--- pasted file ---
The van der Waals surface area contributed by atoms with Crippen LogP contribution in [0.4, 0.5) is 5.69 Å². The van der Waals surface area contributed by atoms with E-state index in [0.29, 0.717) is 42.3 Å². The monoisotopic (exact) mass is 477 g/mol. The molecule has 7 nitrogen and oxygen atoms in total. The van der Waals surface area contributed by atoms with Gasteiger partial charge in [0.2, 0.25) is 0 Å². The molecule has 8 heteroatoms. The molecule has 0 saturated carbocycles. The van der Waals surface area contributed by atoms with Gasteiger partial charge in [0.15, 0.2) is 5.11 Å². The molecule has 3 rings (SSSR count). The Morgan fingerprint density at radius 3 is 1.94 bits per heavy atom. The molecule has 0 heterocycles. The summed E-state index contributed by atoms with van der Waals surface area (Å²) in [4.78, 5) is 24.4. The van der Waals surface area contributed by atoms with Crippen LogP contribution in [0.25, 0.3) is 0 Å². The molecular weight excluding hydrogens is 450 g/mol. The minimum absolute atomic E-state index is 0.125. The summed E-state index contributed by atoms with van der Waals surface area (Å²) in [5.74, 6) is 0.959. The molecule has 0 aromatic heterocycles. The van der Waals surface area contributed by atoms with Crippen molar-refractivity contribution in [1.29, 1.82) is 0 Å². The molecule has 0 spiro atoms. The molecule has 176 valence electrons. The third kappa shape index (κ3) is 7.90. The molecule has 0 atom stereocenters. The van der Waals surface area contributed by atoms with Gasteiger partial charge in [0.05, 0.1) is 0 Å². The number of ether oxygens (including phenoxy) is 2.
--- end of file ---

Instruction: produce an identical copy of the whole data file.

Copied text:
The van der Waals surface area contributed by atoms with Crippen LogP contribution in [0.4, 0.5) is 5.69 Å². The van der Waals surface area contributed by atoms with E-state index in [0.29, 0.717) is 42.3 Å². The monoisotopic (exact) mass is 477 g/mol. The molecule has 7 nitrogen and oxygen atoms in total. The van der Waals surface area contributed by atoms with Gasteiger partial charge in [0.2, 0.25) is 0 Å². The molecule has 8 heteroatoms. The molecule has 0 saturated carbocycles. The van der Waals surface area contributed by atoms with Gasteiger partial charge in [0.15, 0.2) is 5.11 Å². The molecule has 3 rings (SSSR count). The Morgan fingerprint density at radius 3 is 1.94 bits per heavy atom. The molecule has 0 heterocycles. The summed E-state index contributed by atoms with van der Waals surface area (Å²) in [4.78, 5) is 24.4. The van der Waals surface area contributed by atoms with Crippen LogP contribution in [0.25, 0.3) is 0 Å². The molecular weight excluding hydrogens is 450 g/mol. The minimum absolute atomic E-state index is 0.125. The summed E-state index contributed by atoms with van der Waals surface area (Å²) in [5.74, 6) is 0.959. The molecule has 0 aromatic heterocycles. The van der Waals surface area contributed by atoms with Crippen molar-refractivity contribution in [1.29, 1.82) is 0 Å². The molecule has 0 spiro atoms. The molecule has 176 valence electrons. The third kappa shape index (κ3) is 7.90. The molecule has 0 atom stereocenters. The van der Waals surface area contributed by atoms with Gasteiger partial charge in [0.05, 0.1) is 0 Å². The number of ether oxygens (including phenoxy) is 2.